French skipper Jean-Luc Van Den Heede has won the Golden Globe Race, the 'retro' solo around the world race, in 211 days
Jean-Luc Van Den Heede today won the Golden Globe Race after an astonishing 211 days and 23 hours at sea, in an incredible demonstration of seamanship.
The French skipper sailed across the finish line under spinnaker, arriving back into a grey and damp Les Sables d’Olonne. Having completely run out of fuel, Van Den Heede then sailed up the famous channel of Les Sables under mainsail.
This was the first round the world race victory for the 73-year-old, who also set a new record for the oldest skipper to sail solo non-stop around the globe. He had led the solo race for almost its entirety, and finished with a margin of over 300 miles ahead of 2nd-placed Mark Slats.
Both he and his yacht, the Rustler 36 Matmut, appeared in excellent health after seven months of non-stop sailing. Van Den Heede was in high spirits on arrival, leading the crowd in song on the pontoons, and cracking jokes throughout the press conference. He gave no impression of being particularly tired or unsteady on his landlegs, but did say that he was looking forward to a bath, a steak and a beer – in that order.
First impressions of Matmut, meanwhile, were that the Rustler was in surprisingly good condition – there were no obvious barnacles (which have so plagued other Golden Globe competitors) on the hull, the deck was not green, the topsides were shiny. A little growth on the transom and some lines threaded around the port first spreader were the only hint of what the yacht and her skipper had been through.
The Golden Globe started on July 1 2018 with 18 entrants – of which just four are now still racing – and the hugely experienced Van Den Heede was among the front-runners from the outset. After fellow French skipper and early race leader Philippe Peche retired, Van Den Heede built an almost unassailable lead at the Cape of Good Hope.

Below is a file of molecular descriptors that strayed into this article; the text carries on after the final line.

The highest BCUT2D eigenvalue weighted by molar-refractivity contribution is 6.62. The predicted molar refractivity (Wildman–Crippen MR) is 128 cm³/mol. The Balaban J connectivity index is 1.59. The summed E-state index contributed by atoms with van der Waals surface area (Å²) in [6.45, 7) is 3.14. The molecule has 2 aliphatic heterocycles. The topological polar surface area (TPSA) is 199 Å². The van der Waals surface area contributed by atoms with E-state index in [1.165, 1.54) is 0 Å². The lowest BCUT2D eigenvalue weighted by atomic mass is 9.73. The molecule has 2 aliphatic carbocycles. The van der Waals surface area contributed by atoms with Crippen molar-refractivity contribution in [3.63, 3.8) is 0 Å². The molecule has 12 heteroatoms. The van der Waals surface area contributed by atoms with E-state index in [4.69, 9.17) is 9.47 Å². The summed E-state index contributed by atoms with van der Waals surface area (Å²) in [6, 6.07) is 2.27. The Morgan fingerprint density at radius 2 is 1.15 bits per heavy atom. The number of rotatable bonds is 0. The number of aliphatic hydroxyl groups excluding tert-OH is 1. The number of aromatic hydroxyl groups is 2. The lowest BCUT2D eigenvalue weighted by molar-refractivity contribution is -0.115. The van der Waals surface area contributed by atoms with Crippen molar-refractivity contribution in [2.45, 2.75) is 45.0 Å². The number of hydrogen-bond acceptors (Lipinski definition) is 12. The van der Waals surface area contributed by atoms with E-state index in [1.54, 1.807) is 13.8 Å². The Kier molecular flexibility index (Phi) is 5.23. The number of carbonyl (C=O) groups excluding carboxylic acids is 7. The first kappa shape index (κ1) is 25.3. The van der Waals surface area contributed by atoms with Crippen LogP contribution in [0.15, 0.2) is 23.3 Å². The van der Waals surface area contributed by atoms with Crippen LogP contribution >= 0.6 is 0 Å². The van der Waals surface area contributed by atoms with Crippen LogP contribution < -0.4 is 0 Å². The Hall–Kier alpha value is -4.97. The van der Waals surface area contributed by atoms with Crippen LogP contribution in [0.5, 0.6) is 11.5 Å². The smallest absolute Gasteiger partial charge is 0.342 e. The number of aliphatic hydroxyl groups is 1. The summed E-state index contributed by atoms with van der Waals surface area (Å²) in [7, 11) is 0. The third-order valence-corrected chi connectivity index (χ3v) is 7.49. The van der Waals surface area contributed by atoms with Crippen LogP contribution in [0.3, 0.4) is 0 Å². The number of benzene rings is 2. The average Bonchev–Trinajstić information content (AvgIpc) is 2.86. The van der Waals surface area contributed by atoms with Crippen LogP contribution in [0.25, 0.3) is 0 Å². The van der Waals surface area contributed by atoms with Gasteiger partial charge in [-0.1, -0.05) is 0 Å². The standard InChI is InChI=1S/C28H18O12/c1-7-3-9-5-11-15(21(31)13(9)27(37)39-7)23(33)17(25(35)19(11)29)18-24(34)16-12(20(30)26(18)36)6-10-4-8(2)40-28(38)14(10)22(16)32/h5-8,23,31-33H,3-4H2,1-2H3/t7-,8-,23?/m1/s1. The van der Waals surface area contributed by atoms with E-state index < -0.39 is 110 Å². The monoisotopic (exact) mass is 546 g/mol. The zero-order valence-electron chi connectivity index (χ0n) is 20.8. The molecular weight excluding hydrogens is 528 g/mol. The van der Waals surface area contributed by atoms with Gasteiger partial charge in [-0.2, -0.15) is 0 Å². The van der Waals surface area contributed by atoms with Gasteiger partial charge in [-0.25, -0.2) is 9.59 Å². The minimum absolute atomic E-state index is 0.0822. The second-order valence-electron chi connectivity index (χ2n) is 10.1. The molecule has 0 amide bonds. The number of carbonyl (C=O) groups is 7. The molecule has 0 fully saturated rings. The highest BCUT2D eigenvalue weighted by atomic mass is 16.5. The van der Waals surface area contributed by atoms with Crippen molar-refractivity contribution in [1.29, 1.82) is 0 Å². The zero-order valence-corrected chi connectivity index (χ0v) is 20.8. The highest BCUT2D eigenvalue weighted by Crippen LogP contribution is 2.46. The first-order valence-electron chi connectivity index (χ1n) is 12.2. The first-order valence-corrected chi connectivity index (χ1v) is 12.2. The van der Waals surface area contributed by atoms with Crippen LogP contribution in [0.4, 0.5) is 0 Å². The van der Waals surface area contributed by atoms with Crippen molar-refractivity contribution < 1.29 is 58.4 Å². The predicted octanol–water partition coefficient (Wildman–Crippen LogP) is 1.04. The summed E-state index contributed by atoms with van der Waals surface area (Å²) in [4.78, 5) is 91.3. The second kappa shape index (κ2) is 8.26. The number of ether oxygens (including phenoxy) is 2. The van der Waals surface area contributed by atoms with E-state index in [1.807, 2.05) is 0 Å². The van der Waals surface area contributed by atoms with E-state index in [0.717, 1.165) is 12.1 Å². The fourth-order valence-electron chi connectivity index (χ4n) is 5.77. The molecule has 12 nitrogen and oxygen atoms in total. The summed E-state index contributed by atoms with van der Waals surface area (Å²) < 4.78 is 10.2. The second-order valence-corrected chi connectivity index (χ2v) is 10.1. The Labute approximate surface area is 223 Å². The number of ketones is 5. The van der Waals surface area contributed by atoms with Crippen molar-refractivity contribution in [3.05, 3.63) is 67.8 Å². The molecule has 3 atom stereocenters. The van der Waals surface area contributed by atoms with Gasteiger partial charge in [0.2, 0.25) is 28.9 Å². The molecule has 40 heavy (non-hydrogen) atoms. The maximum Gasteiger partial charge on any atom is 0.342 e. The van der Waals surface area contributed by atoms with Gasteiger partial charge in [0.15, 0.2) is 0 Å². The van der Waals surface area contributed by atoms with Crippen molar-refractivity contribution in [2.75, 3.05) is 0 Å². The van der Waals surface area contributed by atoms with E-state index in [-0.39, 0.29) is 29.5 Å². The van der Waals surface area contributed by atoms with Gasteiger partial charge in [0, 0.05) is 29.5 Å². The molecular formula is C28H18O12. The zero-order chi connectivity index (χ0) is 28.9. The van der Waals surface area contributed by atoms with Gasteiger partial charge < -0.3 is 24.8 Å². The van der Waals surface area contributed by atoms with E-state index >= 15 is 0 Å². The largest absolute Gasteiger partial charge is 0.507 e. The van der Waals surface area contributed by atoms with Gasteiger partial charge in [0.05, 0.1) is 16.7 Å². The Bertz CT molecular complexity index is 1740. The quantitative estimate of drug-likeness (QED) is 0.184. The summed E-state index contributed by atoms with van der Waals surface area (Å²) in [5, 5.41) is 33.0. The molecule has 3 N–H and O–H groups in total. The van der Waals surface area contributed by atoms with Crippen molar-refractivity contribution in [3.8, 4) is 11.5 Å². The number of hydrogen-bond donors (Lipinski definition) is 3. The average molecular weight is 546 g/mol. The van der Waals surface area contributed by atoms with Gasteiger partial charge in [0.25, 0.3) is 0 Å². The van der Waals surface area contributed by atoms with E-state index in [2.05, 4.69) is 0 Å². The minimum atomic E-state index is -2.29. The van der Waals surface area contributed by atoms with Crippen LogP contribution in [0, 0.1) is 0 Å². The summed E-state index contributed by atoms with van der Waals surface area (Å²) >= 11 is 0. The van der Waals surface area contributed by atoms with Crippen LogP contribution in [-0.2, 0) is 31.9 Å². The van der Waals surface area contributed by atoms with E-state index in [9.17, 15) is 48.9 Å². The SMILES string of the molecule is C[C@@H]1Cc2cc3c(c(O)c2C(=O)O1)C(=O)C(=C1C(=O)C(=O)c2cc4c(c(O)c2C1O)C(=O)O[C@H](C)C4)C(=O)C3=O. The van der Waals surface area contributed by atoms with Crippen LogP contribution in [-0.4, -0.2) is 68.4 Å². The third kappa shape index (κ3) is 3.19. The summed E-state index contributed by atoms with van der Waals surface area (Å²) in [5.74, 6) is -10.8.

While the South Atlantic and Indian Oceans saw multiple retirements and yachts rolled, dismasted and abandoned, Van Den Heede arrived at the mandatory pit stop in Hobart virtually unscathed. Matmut by then had a small leak to one porthole, but was otherwise standing up well to the rigours of prolonged Southern Ocean racing.
Before the start, Van Den Heede, together with his shore manager Lionel Régnier, had ensured Matmut was one of the most thoroughly prepared yachts in the race – including a shortened mast and all-new rigging and sails, additional watertight bulkheads, and upgraded deck gear.
But in November, in the middle of the South Pacific, Van Den Heede was knocked down in 65-knot winds and 11m seas. Although the mast held, a connecting bolt which attached the lower shrouds on the port side of the mast was damaged, leaving Van Den Heede unable to tension his rigging. He effected a temporary repair, initially planning to make for Chile to fix it, before deciding to continue racing, re-rigging ropes to support the shroud as he went – he climbed the mast seven times.
At today’s press conference he recalled: “For three days I thought about how to save the boat and so I ran off course. I started to plan my stopover in Chile … and then I said to myself: the mast is so… damn damn damn! I thought I was trying. We did have makeshift rigs, which were mandatory on board.